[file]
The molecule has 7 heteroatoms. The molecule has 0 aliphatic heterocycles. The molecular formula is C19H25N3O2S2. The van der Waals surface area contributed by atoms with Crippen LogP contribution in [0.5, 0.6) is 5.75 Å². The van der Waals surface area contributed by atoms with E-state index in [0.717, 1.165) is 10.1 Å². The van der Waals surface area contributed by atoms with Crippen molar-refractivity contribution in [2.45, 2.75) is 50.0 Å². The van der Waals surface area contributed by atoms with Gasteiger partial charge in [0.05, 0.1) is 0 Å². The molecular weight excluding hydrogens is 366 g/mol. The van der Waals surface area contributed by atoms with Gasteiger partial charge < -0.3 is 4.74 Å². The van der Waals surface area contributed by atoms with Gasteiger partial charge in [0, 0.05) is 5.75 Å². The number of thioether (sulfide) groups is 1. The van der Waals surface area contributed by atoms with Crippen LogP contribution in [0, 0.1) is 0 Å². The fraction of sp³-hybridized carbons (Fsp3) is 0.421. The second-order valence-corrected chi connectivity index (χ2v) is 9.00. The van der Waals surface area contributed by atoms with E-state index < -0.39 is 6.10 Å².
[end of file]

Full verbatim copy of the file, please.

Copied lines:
The molecule has 7 heteroatoms. The molecule has 0 aliphatic heterocycles. The molecular formula is C19H25N3O2S2. The van der Waals surface area contributed by atoms with Crippen LogP contribution in [0.5, 0.6) is 5.75 Å². The van der Waals surface area contributed by atoms with E-state index in [0.717, 1.165) is 10.1 Å². The van der Waals surface area contributed by atoms with Crippen molar-refractivity contribution in [2.45, 2.75) is 50.0 Å². The van der Waals surface area contributed by atoms with Gasteiger partial charge in [0.05, 0.1) is 0 Å². The molecular weight excluding hydrogens is 366 g/mol. The van der Waals surface area contributed by atoms with Gasteiger partial charge < -0.3 is 4.74 Å². The van der Waals surface area contributed by atoms with Gasteiger partial charge in [0, 0.05) is 5.75 Å². The number of thioether (sulfide) groups is 1. The van der Waals surface area contributed by atoms with Crippen LogP contribution in [0, 0.1) is 0 Å². The fraction of sp³-hybridized carbons (Fsp3) is 0.421. The second-order valence-corrected chi connectivity index (χ2v) is 9.00. The van der Waals surface area contributed by atoms with E-state index < -0.39 is 6.10 Å².